Watch: ‘Joe Buffalo’ Short Doc – About an Indigenous Skateboarder
“I just never thought I was professional enough… I’ve made some mistakes over the years that eventually caught up with me. Jail damaged my spirit.” This outstanding short documentary film is absolutely worth a watch. Joe Buffalo premiered last year via The New Yorker, playing at the SXSW, Tribeca, and DOC NYC Film Festivals. Thanks to a reminder from our friends at Short of the Week, it’s available online. It’s a very humble, honest portrait of a skateboarder. Telling the story of a boarding school survivor who overcomes his past (and inner demons) to become an Indigenous skate legend. Directed by Amar Chebib, and executive produced by Tony Hawk, skater Joe Buffalo talks about how he had to overcome addiction and trauma stemming from his years in Canada’s Church-run school system. It’s quite tragic and sad, but also strangely uplifting and inspiring when he really gets into the ups & downs of his story. Fiercely intimate filmmaking.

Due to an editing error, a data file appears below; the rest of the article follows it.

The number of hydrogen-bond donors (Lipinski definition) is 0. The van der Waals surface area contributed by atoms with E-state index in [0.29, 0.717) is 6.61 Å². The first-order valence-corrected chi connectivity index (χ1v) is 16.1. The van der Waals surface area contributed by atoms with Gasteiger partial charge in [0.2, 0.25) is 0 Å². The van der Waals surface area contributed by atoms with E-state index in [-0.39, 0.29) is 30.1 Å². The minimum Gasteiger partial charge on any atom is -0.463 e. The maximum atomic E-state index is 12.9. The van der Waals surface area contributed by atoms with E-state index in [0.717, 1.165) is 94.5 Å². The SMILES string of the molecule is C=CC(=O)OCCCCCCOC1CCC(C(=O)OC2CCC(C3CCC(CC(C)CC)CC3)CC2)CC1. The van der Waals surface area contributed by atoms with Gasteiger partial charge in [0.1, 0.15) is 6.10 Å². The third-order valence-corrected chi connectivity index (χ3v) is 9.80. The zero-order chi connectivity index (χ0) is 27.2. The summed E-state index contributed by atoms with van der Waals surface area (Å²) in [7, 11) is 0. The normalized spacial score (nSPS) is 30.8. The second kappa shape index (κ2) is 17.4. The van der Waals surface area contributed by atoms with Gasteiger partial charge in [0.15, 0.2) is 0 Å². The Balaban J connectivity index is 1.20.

Thanks to Short of the Week for the tip on this. Intro via YouTube: “Joe Buffalo is an Indigenous skateboard legend. He’s also a survivor of Canada’s notorious Indian Residential School system. Following a traumatic childhood and decades of addiction, Joe must face his inner demons to realize his dream of turning pro.” Joe Buffalo is directed by a Syrian-Canadian filmmaker in Vancouver named Amar Chebib – see more of his work on his Vimeo or visit his official website or follow him on IG @amarchebib. He also directed the feature-length doc Wajd – Songs of Separation. Produced by Mack Stannard, Hayley Morin, Amar Chebib. Executive produced by Tony Hawk and Mohammad Gorjestani. With cinematography by Liam Mitchell. This was made for + distributed by The New Yorker in 2021. It screened at the SXSW & Tribeca Film Fests. For more info on the short, visit SOTW or New Yorker. To discover more short films, click here. Thoughts?